Foamy White Steamed Rice And Bean Dumplings
idlee is the world-famous south indian breakfast or tiffin treat. it is 
made with a fermented batter containing soaked black gram bean paste 
and rice semolina (cream of rice). the batter is poured into the 
depressions in the idlee molds and steamed to yield porous, spongy 
cushions called idlee. the proportion of beans to rice is the most 
crucial element in making light and airy idlees: the rice is always 
twice the quantity of beans. the dumplings expand when they are 
steamed, and their nutritive value goes up with the fermentation of the 
batter; they become rich in proteins that are easily digestible. 
these dumplings are traditionally served with coconut chutney and red 
gun powder (see tips at bottom of idlee sambaar recipe). children 
usually like to eat them with palm jaggery syrup, which is somewhat 
difficult to find here in the united states. however, unsulphured 
molasses, natural honey, and maple syrup make wonderful substitutes. 
the best way to keep the dumplings warm is to put them in another 
steamer over hot (not boiling) water. you may use any kind you want as 
long as the steamer is large enough to accommodate all the dumplings 
without crushing them. 
1-1/3 cup  white split gram beans (urad dal)
1-1/3 cup  water
2-1/2 cup  cream of rice cereal
1 tsp  coarse salt, or to taste (optional)
1/4 tsp  baking soda
3/4 cup  light sesame oil or light vegetable oil
pick clean and wash the beans. put them in a bowl and add water to 
cover by at least 2 inches, and let them soak for 8 hours. drain and 
rinse the beans. 
add the beans and 1 1/3 cups water to the container of a food 
processor or blender and puree them. the puree should be extremely 
smooth, light, and fluffy. transfer to a large bowl. 
line a sieve with a double layer of cheesecloth and put the cream of 
rice cereal in it. hold the sieve under cold running water right in the 
kitchen sink. rinse the cereal until no clinging starch is remaining 
and the water begins to run clear through the cheesecloth. squeeze the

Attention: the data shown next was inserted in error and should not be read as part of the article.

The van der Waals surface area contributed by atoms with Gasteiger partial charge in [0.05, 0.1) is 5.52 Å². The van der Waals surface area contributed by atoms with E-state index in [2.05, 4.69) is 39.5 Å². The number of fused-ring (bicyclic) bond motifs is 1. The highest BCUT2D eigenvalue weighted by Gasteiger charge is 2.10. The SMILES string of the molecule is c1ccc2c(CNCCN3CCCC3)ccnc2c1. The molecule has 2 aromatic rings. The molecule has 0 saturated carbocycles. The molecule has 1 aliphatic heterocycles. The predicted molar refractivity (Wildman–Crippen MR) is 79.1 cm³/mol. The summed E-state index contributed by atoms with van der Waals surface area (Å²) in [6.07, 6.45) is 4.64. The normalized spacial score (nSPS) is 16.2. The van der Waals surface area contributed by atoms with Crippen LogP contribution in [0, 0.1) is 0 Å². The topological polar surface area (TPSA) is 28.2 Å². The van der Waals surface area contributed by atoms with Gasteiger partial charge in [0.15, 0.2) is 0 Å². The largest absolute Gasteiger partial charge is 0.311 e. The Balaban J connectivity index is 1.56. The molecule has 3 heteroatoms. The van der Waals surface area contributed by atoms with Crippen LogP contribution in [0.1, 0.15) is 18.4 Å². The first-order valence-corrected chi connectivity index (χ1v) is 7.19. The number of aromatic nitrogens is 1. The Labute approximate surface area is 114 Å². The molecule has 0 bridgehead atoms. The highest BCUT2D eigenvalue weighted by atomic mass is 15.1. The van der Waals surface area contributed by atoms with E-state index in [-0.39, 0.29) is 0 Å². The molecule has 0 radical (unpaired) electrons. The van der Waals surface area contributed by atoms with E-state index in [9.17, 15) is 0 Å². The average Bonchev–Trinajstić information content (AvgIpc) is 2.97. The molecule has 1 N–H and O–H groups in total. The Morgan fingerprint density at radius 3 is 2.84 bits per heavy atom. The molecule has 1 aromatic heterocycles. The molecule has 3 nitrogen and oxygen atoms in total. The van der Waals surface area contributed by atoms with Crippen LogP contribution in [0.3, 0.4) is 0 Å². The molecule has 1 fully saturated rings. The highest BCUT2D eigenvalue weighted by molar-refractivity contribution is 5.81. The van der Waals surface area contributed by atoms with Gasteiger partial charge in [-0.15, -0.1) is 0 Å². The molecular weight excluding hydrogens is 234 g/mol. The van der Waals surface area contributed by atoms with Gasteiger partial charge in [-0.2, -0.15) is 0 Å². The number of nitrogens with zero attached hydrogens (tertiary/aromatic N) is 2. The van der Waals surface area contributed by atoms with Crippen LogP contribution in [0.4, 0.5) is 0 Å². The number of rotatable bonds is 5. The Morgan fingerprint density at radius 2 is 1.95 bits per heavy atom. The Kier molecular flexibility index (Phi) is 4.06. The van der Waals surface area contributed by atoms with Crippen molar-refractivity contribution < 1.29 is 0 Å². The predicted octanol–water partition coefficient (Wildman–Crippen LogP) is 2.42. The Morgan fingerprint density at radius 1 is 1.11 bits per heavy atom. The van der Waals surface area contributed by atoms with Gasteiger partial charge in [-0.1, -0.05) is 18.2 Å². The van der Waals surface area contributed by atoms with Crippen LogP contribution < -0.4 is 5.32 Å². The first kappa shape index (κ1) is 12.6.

rice cereal thoroughly of all moisture and add it to the bean paste. 
beat the bean and rice mixture thoroughly. add salt if desired. cover 
the bowl with a kitchen towel or plastic wrap and place it in a warm 
place for 8 to 12 hours to ferment the batter. 
when you are ready to make the dumplings, stir the baking soda 
gently into the batter, using a rubber spatula. (do not overblend as 
the batter must remain foamy and airy for the dumplings to come out 
light.) let the batter rest for 4 to 5 minutes. 
while the batter is resting, cut pieces of cheesecloth into neat 
rounds or squares to fit the depressions of the idlee dumpling racks. 
each piece of cheesecloth lining can be used twice. therefore you will 
need half as many pieces for lining as the number of dumplings. the 
cheesecloth pieces should be slightly larger than the depressions so 
that they overhang by about 1/3 inch. 
line the dumpling racks with the pieces of cheesecloth. brush them 
lightly with oil. bring water to a boil in the idlee steamer, a 
pressure cooker, or a 6- to 8-quart sauce pot in which the idlee racks 
spoon about 1/4 to 1/3 cup batter into each lined depression of the 
rack. attach the racks and place in the steamer. 
steam the dumplings for 12 to 15 minutes or until a toothpick 
inserted into them comes out clean. remove the racks from the steamer 
apparatus and separate the dumpling racks. pick up each dumpling with 
the cloth and gently peel away the cheesecloth. place the steamed 
dumplings in another steamer or a covered dish to keep them warm. 
turn the cheesecloth pieces over and line the racks with the smooth 
reverse side up. brush lightly with oil. proceed with the remaining 
batter the same way. 
to serve, place the dumplings (2 per person) in a rimmed soup plate or 
a shallow bowl about 5 inches in diameter. make an indentation in the 
center of the dumpling with your index finger or with the back of a 
wooden spoon. pour about 1 to 1 1/2 teaspoons sesame oil in the 
depression and over the dumplings. 
julie sahni shares her tips: 
. an idlee steamer looks like a a multitiered serving platter with 
egg-shaped indentations in each round tier to hold the batter. the 
indentations are perforated to allow the steam to pass through as the 
idlee are cooking (which keeps them light), and the whole stack fits 
into a covered pot. idlee steamers are available online at if you don't have one, an egg poacher 
can be used, but the idlee won't be quite as light. 
. split white gram beans are available online at, under the name urid dal. 
. part of the vegetarian cuisine of south india, this dish, which is 
traditionally served at tiffin (a lunch or midmorning snack), contains 
the perfect proportion of rice to beans to create a complete protein 
- the combination of various sources of protein that vegetarians must 
consume in order to get all the amino acids present in meat. "and," 
says sahni, "because the beans are fermented, their molecules are 
broken down in a way that makes them easier to digest." 
makes twenty-eight to thirty 2 1/2-inch round dumplings. 
(ID: 1583) Mirror: Sat, Aug 20, 2005

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